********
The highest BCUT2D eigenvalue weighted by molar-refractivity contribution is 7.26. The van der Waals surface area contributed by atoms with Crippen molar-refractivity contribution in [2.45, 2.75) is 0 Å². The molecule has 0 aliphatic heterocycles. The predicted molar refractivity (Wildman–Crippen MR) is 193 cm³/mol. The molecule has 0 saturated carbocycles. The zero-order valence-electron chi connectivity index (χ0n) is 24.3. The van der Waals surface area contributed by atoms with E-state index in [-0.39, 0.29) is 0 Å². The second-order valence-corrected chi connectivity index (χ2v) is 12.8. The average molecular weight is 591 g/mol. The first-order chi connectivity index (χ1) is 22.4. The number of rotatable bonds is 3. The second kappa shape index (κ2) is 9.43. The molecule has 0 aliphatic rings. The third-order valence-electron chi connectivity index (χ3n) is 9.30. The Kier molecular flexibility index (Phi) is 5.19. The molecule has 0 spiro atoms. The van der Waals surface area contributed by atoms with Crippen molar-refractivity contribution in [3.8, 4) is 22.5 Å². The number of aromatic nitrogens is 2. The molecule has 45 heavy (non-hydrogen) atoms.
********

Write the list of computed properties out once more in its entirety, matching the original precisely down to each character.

The highest BCUT2D eigenvalue weighted by molar-refractivity contribution is 7.26. The van der Waals surface area contributed by atoms with Crippen molar-refractivity contribution in [2.45, 2.75) is 0 Å². The molecule has 0 aliphatic heterocycles. The predicted molar refractivity (Wildman–Crippen MR) is 193 cm³/mol. The molecule has 0 saturated carbocycles. The zero-order valence-electron chi connectivity index (χ0n) is 24.3. The van der Waals surface area contributed by atoms with E-state index in [-0.39, 0.29) is 0 Å². The second-order valence-corrected chi connectivity index (χ2v) is 12.8. The average molecular weight is 591 g/mol. The first-order chi connectivity index (χ1) is 22.4. The number of rotatable bonds is 3. The second kappa shape index (κ2) is 9.43. The molecule has 0 aliphatic rings. The third-order valence-electron chi connectivity index (χ3n) is 9.30. The Kier molecular flexibility index (Phi) is 5.19. The molecule has 0 spiro atoms. The van der Waals surface area contributed by atoms with Crippen molar-refractivity contribution in [3.8, 4) is 22.5 Å². The number of aromatic nitrogens is 2. The molecule has 45 heavy (non-hydrogen) atoms.